"AIG still remains financially sound," Paterson said.
The move will allow AIG to use those assets as collateral to borrow cash to fund its day-to-day operations, Paterson explained.
It also helps AIG by "giving them what they need most, which is time," said Keefe Bruyette & Woods analyst Cliff Gallant, who added that the relaxation of insurance regulations is "unprecedented."
Typically, a state insurance commissioner's priority is to protect the policyholder, and that includes making it very difficult for an insurer to access the funds that are used to pay claims.
AIG's chief executive, Robert Willumstad, who has been CEO since June, has indicated he is willing to shed some assets, saying about a month ago that a "less complex AIG would be a better competitor."
Eesh, I should call my buddies who work @ AIG, see if I can help 'em out at all if they need references. Damn.
AIG is on one side of a great many bets in the credit default swaps (CDS), which banks use to hedge the risks of losses on their loans. A report Tuesday from Royal Bank of Canada's investment dealer arm pegs AIG's net exposure to credit default swaps at $441-billion (U.S.) Those swaps serve as insurance on the bank's loans and credit portfolios, known as collateralized debt obligations, or CDOs.
The fate of the American International Group now lies with the Federal Reserve, as the likelihood of a $75 billion credit line financed by a bank syndicate appears remote, people briefed on the matter said on Tuesday afternoon.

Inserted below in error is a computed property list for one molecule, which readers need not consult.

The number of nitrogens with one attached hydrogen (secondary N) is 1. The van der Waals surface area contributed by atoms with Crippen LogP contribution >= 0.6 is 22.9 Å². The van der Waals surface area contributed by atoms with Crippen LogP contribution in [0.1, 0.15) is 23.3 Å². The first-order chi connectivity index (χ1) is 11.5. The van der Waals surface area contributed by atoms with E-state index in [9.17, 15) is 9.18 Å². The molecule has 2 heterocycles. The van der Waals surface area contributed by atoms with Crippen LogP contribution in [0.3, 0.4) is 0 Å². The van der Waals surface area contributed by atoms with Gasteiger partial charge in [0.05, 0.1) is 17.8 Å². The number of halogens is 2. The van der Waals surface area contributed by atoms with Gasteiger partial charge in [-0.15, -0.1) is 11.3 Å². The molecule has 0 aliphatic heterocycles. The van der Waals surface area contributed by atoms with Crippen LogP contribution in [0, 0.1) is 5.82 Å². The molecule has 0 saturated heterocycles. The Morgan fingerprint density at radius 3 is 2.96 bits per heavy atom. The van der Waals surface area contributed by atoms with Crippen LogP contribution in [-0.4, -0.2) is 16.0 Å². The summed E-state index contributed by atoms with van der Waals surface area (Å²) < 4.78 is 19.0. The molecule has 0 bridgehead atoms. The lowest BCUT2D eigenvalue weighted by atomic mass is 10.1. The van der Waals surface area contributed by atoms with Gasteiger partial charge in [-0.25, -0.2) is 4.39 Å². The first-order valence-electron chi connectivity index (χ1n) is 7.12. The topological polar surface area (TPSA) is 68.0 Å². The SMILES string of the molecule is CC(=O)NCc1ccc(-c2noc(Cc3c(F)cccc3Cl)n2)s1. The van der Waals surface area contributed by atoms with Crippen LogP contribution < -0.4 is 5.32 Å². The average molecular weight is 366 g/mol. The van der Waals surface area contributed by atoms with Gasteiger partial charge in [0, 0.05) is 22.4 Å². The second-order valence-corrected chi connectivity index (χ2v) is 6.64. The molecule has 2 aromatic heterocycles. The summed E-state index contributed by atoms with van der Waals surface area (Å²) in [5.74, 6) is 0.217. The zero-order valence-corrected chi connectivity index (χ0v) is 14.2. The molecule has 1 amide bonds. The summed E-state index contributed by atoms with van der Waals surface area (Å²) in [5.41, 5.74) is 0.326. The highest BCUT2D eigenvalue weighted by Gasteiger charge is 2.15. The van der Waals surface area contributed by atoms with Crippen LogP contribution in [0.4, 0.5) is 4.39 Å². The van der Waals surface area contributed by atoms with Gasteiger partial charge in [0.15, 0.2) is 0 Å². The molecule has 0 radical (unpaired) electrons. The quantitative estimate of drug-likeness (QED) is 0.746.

It is not known whether the Fed would now change course and agree to provide an emergency infusion of capital to the cash-starved insurance giant, or what form such aid would take. If the Fed decides not to intervene, A.I.G. will probably file for bankruptcy by Wednesday, these people said.
Cat -- are you @ AIG? Seriously? I used to work for in-house counsel on Long Island, but it was a good 18 years ago.
By David S. Hilzenrath And Zachary A. Goldfarb
Washington Post Staff Writers
Tuesday, September 16, 2008; 4:27 PM
Insurance giant AIG faces disaster if it can't line up as much as $80 billion of financing by tomorrow, the governor of New York said today.
"I think they have a day," Gov. David A. Paterson (D) said on CNBC. "Right now we're in a terrible situation if we let the world's largest industrial and commercial insurance company go down."
so are the taxpayers looking at a choice of putting about $100 billion into AIG with-in the next 24 hours or certain meltdown of the financial system?? I think this is what our national leaders must decide between tonight.
Reuters) - The Federal Reserve is negotiating a $85-90 billion secured bridge loan for American International Group Inc. (AIG.N), according to a report on CNBC.
Shareholders would be severely diluted by the bailout that involves the bridge loan. The government would receive AIG warrants for most of its equity in the bailout being negotiated. CNBC said the deal would give AIG incentive to sell its assets quickly to help pay off the bridge loan.
ask the people who were at Bear, Merrell and Lehman how they felt about their firms chances days before the knife fell.....see my point??
In an extraordinary turn, the Federal Reserve agreed Tuesday night to take a nearly 80 percent stake in the troubled giant insurance company, the American International Group, in exchange for an $85 billion loan.
In a statement, the Fed said Tuesday night that it had decided to step in because, given the current financial turmoil, “a disorderly failure of A.I.G. could add to already significant levels of financial market fragility and lead to substantially higher borrowing costs, reduced household wealth and materially weaker economic performance.”
The loan, which is for 24 months, is expected to be repaid from the proceeds of the sale of the firm’s assets, the statement said. “The loan is collateralized by all the assets of A.I.G., and of its primary non-regulated subsidiaries, and of its primary non-regulated subsidiaries.”